Why is glass transparent? | April 3, 2015
I’ve always wondered why glass was transparent to visible light when most other materials are opaque. I finally found a (somewhat wordy) explanation in: Stuff Matters: Exploring the Marvelous Materials That Shape Our Man-Made World
So why is it that glass has this apparently miraculous property of transparency? How is it that light can travel through this solid material at all, while most other materials will not allow it? After all, glass contains all of the same atoms that make up a handful of sand. Why in the form of sand should they be opaque and in the form of glass transparent and able to bend light?
Glass is made of silicon and oxygen atoms, as well as a few other sorts. Within every atom there is a central nucleus, which contains protons and neutrons, surrounded by varying numbers of electrons. The size of the nucleus and the individual electrons is tiny compared to the overall size of the atom. If an atom were the size of an athletics stadium, the nucleus would be the size of a pea at its center, and the electrons would be the size of grains of sand in the surrounding stands. So within all atoms—and indeed all matter—there is a majority of empty space. This suggests that there should be plenty of room for light to travel through an atom without bumping into either an electron or the nucleus. Which indeed there is. So the real question is not “Why is glass transparent?,” but “Why aren’t all materials transparent?”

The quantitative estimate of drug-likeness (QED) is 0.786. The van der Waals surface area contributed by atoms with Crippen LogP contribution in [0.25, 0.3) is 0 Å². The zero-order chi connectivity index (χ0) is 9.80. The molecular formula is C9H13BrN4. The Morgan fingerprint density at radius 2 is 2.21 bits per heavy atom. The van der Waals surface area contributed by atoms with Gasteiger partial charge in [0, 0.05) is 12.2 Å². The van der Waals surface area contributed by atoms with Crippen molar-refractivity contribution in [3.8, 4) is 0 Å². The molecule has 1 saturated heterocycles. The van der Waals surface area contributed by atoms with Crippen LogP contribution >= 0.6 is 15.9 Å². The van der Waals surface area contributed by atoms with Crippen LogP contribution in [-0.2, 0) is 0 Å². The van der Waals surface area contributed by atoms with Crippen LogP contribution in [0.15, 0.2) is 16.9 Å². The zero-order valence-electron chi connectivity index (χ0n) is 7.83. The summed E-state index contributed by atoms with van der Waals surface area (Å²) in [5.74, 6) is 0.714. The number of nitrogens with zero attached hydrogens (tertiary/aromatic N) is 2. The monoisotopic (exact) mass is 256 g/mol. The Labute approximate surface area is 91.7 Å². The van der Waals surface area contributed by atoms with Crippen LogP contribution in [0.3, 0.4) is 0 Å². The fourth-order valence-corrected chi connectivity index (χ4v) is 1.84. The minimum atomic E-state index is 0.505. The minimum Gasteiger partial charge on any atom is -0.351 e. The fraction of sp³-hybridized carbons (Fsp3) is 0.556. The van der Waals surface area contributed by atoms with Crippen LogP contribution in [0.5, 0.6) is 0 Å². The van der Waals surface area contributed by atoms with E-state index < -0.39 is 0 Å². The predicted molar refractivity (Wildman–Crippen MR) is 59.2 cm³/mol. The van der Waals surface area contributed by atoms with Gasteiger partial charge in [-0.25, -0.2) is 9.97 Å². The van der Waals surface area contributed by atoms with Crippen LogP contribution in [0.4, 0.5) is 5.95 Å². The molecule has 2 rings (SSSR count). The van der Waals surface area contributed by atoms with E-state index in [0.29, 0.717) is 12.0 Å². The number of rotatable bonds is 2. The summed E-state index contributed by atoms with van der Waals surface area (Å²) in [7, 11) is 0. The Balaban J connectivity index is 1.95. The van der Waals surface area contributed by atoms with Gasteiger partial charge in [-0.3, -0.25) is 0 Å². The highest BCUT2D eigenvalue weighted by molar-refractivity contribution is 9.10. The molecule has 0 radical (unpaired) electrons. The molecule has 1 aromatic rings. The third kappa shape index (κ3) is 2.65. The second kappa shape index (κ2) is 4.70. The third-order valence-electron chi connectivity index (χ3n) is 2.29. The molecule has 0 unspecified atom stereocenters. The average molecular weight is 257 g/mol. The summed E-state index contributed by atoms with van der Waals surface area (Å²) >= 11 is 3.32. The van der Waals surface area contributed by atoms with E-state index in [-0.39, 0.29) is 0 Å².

Inside an atomic stadium, to continue the analogy, the electrons are only allowed to inhabit certain parts of the stands. It is as if most of the seats have been removed and there are only certain rows of seats left, with each electron restricted to its allotted row. If an electron wants to upgrade to a better row, it has to pay more—the currency being energy. When light passes through an atom it provides a burst of energy, and if the amount of energy provided is enough, an electron will use that energy to move into a better seat. In doing so, it absorbs the light, preventing it from passing through the material.
But there is a catch. The energy of the light has to match exactly that required for the electron to move from its seat to a seat in the available row. If it’s too small, or to put it another way, if there are no seats available in the row above (i.e., the energy required to get to them is too large), then the electron cannot upgrade and the light will not be absorbed. This idea of electrons not being able to move between rows (or energy states, as they are called) unless the energy exactly matches is the theory that governs the atomic world, called quantum mechanics. The gaps between rows correspond to specific quantities of energy, or quanta. The way these quanta are arranged in glass is such that moving to a free row requires much more energy than is available in visible light. Consequently, visible light does not have enough energy to allow the electrons to upgrade their seats and has no choice but to pass straight through the atoms. This is why glass is transparent.